As the last session of the resigning cabinet concluded, the Minister of Water and Energy Walid Fayyad received backlash for calling to wait before setting the energy decree on the cabinet’s agenda.
Fayyad denied declining the Lebanese People their right to electricity and replied to accusations of being hindered by political agendas by stating that his ministry has proved its independence throughout his term “as dictated by his conscience and national duty.”
Just a few days ago, PM Najib Mikati had stated that Fayyad “is trying to cover up what he did with confusing statements and positions.”
The fact remains that Lebanon has no minimal acceptable electricity and this ministry, like the previous ones, has majorly failed its function and responsibilities for over a decade.
When it comes to money wasted from the treasury over failed projects, the governments Lebanon had witnessed are like a well that keeps on giving.
In 2011, Kuwait offered to supply Lebanon with electricity under the condition that the process is supervised by a Kuwaiti council. A project that seemed with no prospects to further enrich those in charge in Lebanon was naturally thwarted.
Later on, in 2013, the Turkish Powerships FatmaGul Sultan and Orhan Bey arrived on the Lebanese shore amidst the many objections from the people that building powerplants in Lebanon from scratch would not cost as much as the maintenance of the ships would.
Time proved the people right, however, the ships made it to Lebanon under the supervision of Gebran Bassil who signed a contract with the Turkish Karadeniz company.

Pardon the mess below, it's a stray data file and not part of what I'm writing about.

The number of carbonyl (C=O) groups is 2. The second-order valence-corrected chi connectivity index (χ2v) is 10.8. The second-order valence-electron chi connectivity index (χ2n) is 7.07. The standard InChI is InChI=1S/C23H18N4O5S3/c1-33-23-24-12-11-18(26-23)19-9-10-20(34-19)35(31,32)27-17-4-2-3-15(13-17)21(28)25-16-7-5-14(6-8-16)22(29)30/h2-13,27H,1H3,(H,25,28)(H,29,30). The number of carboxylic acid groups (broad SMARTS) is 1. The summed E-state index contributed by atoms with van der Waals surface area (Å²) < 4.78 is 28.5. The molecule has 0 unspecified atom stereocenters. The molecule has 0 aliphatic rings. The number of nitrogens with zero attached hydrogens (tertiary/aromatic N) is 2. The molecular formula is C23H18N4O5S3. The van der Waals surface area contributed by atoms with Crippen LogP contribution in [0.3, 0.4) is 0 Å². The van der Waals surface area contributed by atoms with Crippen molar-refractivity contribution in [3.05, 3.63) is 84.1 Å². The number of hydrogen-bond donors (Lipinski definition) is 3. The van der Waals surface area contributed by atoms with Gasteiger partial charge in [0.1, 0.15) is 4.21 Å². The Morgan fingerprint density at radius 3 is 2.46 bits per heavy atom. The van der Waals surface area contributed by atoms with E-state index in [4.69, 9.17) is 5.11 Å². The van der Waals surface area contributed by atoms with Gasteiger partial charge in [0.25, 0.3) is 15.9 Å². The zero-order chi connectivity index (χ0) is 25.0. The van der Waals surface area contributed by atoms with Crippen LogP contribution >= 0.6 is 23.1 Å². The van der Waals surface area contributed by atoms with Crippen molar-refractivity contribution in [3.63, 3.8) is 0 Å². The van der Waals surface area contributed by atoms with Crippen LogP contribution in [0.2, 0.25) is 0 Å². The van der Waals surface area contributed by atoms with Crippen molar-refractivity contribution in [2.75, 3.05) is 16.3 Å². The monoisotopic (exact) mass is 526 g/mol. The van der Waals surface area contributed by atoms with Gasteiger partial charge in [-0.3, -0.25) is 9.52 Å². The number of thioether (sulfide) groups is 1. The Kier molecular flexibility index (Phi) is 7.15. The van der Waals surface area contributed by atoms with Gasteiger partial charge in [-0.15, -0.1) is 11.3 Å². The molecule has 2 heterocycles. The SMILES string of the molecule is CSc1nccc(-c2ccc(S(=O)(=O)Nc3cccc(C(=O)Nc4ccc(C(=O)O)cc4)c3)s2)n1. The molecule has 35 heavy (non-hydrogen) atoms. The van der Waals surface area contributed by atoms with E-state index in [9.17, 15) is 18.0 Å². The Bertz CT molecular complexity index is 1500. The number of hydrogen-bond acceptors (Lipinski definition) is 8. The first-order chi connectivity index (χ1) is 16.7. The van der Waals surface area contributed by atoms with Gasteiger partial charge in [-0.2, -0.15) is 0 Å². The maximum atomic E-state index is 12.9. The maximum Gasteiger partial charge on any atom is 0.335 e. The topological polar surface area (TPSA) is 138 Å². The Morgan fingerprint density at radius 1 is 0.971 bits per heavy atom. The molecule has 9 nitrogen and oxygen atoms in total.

The prerequisite at the time was that the Turkish ships would be a temporary substitute for 3 years, and then, upon their takeoff from the Lebanese shore, people would be left behind with electricity 24/7.
The Turkish Ships left Lebanese shores around 8 years later on December 13th, 2021, with no electricity and a $1 billion decrease in the treasury.
The Karadeniz company made $880 million in revenue over the years reaching 2019, when Électricité Du Liban stopped paying its dues because of the financial crisis, leaving the debt accumulate to $220 million.
It is hard to believe that a plant could not have been built with that kind of wasted money, however, if the previous ministers proved futile, the MP Walid Fayyad has not done better, as evident with the status quo of the electricity’s supply, or lack of it.
While the state of the ministry is in shambles, the people are not looking for statements and justifications that only serve as a reminder of the insufferable situation they have reached.
Justifications and blame games have been a long-standing stance among the Lebanese officials with them always attempting to feed the people with excuses without any acknowledgment of their failure, let alone honestly declaring the real reasons behind the mess in their sectors.
Unlike in other democratic countries, officials failing in their responsibilities do not resign or are asked to in Lebanon.
They instead ask for an extension or more time that neither the people nor the country has or they even run for reelection as if what they have inflicted on the people is to be disregarded as insignificant.
Lebanon is crippled in its many ministries and sectors, not by natural disasters or fate or an overnight tragedy, but by years of widespread negligence, mismanagement, ineptitude, and corruption.